Josh Kurtz: Woke Up, It Was a Towson Morning

Talk about stepping all over your message. On a day when Benjamin T. Jealous’ advisers outlined to reporters a plausible path to victory over Gov. Lawrence J. Hogan Jr. (R) in the Maryland gubernatorial election [see related story], the Democratic nominee instead found himself generating international headlines for dropping the F bomb at a campaign event in Towson Wednesday morning. Asked by Erin Cox of The Washington Post about the drumbeat of Republican attacks describing him and his policy prescriptions as socialist – and whether he self-identified as such – Jealous tartly replied, “Are you fucking kidding me? “Is that a fine enough point?” he continued, laughing. Boom. Since winning the Democratic primary six weeks ago, Jealous has tried to shrug off attempts to red-bait him, calling himself “an avowed venture capitalist” – a reference to his professional work outside his well-known political activism. But if anything, the Republican attack lines have intensified – and perhaps they have even begun to stick. Democratic gubernatorial nominee Benjamin T. Jealous at the Crisfield crab feast last month. File photo  Now this, and all the predictable hysteria and mock horror it has generated. The Republican Governors Association in a tweet called Jealous “UNHINGED,” adding that his comments show “he doesn’t have the temperament to be governor.” The Maryland Republican Party chimed in: “Perhaps Jealous should take a look at his expensive platform and use better language.” By mid-afternoon, Jealous had issued an apology. “I want to apologize to @ErinatThePost for my inappropriate language in response to her question earlier today,” he wrote on Twitter. “As a former journalist, I know how important it is for a free society to respect reporters and answer their questions honestly.” Later still, Jealous told a Baltimore TV reporter that he objects to being called a socialist because conservatives resort to name-calling to diminish African-American leaders. But by then, the damage was done. Not long-lasting damage, necessarily. In this era of eight-minute media cycles and the barrage of invective emanating daily from the tweeter-in-chief, Jealous’ intemperance may not resonate too deeply with the electorate. No doubt Hogan and GOP campaign committees will do their best to remind voters about it – and now they have something else to call him besides a socialist. But this incident does serve as a reminder that a well-funded Republican assault on Jealous is already well under way on the airwaves, while the Democratic response has been…bupkis. Since the primary, there have been no TV or radio ads from the Jealous campaign. Nothing from the Democratic Governors Association or the unions and progressive groups backing his candidacy. Maybe it’s too early to expect most voters to be paying attention to the November election. But it’s not too early to build a narrative – and sow seeds of doubt in persuadable voters’ minds, and that is what Hogan and the Republicans are doing. So in that respect, the Jealous campaign is lagging – something his advisers copped to in their briefing with reporters on Wednesday. Naturally, the intent of Jealous’ appearance in Towson Wednesday morning was also lost in the silliness. And he was there why? Oh yeah, to pick up endorsements from Baltimore County Democratic leaders: County Executive Don Mohler, U.S. Rep. John Sarbanes, state Sen. Shirley Nathan-Pulliam, Del. Clarence K. Lam, Del. Eric Ebersole, Del. Patrick G. Young Jr., Del. Charles E. Sydnor III, and County Councilwoman Vicki L. Almond. Not all of the elected officials were there in person. “Ben Jealous is the forward-looking leader Baltimore County families need as governor at this moment in time,” Mohler said in a statement. “With skyrocketing health care premiums and underfunded schools, Ben is the entrepreneurial leader and innovative thinker who can reclaim the promise of Maryland.” What unites the Democrats on this list? Most don’t have to sweat reelection. Almond just lost a Democratic primary bid for county executive, so her political career is likely over, and Mohler was appointed to the job on an interim basis and isn’t running for anything. Baltimore County Democrats who find themselves in tough races are keeping their powder dry when it comes to endorsing a candidate for governor – or hiding, depending on your viewpoint. Hogan is expected to do extremely well in the county, even with its Democratic majority, especially in the eastern part of the county. In 2014, Hogan defeated Democratic nominee Anthony G. Brown, 59 percent to 39 percent in Baltimore County. As of mid-June, the county had 306,969 registered Democrats, 142,029 Republicans, 50,974 unaffiliated voters, and 5,090 voters registered with minor parties. An ongoing question is what the posture of former Del. John A. “Johnny O” Olszewski Jr., the Democratic nominee for county executive, will be on the gubernatorial race. Olszewski was by far the most liberal of the three candidates in the Democratic primary for executive, and he’ll need the enthusiastic support of progressive groups and minority voters to prevail in November. But that doesn’t necessarily mean he wants to be too closely associated with Jealous. It was inevitable that Republicans would soon start calling Olszewski out about Jealous – but of course, that happened on Wednesday, following the F bomb. The GOP nominee for county executive, state Insurance Commissioner Alfred W. Redmer (R) Jr., urged Olszewski to “clarify…beyond a shadow of a doubt,” whether he’s supporting Jealous. “When you’re in public office, you get asked a lot of questions, some you may like and others you don’t,” Redmer said in a statement. “Often times, you get asked the same question on multiple occasions – that’s never an excuse to lash out at the reporter for doing her job. This behavior is reprehensible and unacceptable. The bottom line is, true leaders do not act like this, no matter the circumstance.” ‘Best governor I served with’ Meanwhile, the Jealous eruption may have also eclipsed the second event that took place in Towson Wednesday, just a few minutes after the Democratic rally: state Sen. James Brochin – who finished just 17 votes behind Olszewski in the Democratic primary for Baltimore County executive, endorsed Hogan. “This is the best governor I served with,” said Brochin, who was elected to the Senate in 2002. “He reaches across the aisle constantly.” Hogan’s campaign has already rolled out more than 50 endorsements from prominent Democrats – most of them long removed from their political careers. And even though Brochin has always been a thorn in the side of Democratic leaders and his endorsement of Hogan is hardly a surprise, it does carry extra pop because he is the first sitting Democratic legislator to side with the governor. With his primary defeat, Brochin’s political career is over for now, and it will be interesting to see if he winds up with a plum state position if the governor is reelected. Hogan said he was “proud” to win Brochin’s support. “I can tell you that neither one of us cares much about party,” the governor said. “It’s not really about Republicans versus Democrats for either one of us, it’s always been about Maryland’s future and trying to bring people together.” Uncharacteristically, the Jealous campaign issued a list of talking points seeking to diminish the importance of Brochin’s endorsement, noting that he wears his renegade status within the Democratic Party as a badge of honor, has been sharply critical of Obamacare, and has been supported in the past by the NRA, among other alleged sins. But the Jealous camp left out one other interesting thing: During his campaign for county executive, Brochin blasted away at real estate developers and accused them of being part of a “pay-to-play” culture in Towson. In backing Hogan, Brochin has sided with…a real estate developer. jkurtz@marylandmatters.org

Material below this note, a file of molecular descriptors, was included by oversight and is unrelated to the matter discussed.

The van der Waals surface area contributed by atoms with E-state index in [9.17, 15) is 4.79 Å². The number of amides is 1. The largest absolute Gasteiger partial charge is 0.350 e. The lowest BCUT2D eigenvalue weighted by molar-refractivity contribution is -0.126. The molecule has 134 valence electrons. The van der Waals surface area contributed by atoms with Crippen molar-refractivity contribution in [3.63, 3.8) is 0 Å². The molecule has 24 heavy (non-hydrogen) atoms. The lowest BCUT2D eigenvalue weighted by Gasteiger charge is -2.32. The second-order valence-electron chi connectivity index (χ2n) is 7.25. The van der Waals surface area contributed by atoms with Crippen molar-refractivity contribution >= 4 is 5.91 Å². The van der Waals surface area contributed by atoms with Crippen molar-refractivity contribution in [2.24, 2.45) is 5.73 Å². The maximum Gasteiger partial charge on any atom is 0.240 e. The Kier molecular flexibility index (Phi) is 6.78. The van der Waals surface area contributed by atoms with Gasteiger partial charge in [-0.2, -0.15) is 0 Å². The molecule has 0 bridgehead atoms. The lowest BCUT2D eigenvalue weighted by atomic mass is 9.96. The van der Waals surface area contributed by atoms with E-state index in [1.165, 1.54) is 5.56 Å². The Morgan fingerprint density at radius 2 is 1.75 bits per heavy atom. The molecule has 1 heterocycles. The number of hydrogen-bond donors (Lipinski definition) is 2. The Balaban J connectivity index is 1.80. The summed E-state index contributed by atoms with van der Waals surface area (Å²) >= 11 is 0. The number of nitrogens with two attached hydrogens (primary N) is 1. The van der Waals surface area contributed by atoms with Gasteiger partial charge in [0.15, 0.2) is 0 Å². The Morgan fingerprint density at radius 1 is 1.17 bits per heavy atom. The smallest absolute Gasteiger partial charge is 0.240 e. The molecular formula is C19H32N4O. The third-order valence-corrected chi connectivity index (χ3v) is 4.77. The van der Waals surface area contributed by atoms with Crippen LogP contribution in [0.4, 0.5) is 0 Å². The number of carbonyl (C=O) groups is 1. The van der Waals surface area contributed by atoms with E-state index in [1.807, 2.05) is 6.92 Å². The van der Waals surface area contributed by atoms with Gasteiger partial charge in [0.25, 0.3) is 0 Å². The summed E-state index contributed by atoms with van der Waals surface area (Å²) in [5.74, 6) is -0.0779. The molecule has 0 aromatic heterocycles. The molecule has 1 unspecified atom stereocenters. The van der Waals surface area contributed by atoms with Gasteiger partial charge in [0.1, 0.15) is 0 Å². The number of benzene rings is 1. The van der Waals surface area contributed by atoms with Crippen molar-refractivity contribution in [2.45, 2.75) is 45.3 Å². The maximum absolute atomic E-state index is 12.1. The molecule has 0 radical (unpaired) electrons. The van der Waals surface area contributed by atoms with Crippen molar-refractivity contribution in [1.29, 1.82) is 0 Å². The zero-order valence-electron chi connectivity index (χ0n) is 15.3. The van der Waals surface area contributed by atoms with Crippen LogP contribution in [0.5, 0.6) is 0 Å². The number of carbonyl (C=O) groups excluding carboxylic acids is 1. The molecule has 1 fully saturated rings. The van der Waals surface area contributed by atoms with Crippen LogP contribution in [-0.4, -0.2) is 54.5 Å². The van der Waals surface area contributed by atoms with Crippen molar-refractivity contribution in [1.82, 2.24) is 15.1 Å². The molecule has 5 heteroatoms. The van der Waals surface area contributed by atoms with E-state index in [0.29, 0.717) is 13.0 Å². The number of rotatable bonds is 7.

Josh Kurtz
Co-founder and Editor Josh Kurtz is the leading chronicler of Maryland politics and government. He began covering the State House in 1995 for The Gazette newspapers, and has been writing about state and local politics ever since. He later became an editor at Roll Call, the Capitol Hill newspaper, and spent eight years at E&E News, an online subscription-only publisher of news websites covering energy and environmental issues. For seven of those years, he led a staff of 20 reporters at E&E Daily, which covers energy and environmental policy on Capitol Hill and in national politics. For 6 1/2 years he wrote a weekly column on state politics for Center Maryland and has written for several other Maryland publications as well. Kurtz has given speeches and appeared on TV and radio shows about Maryland politics through the years.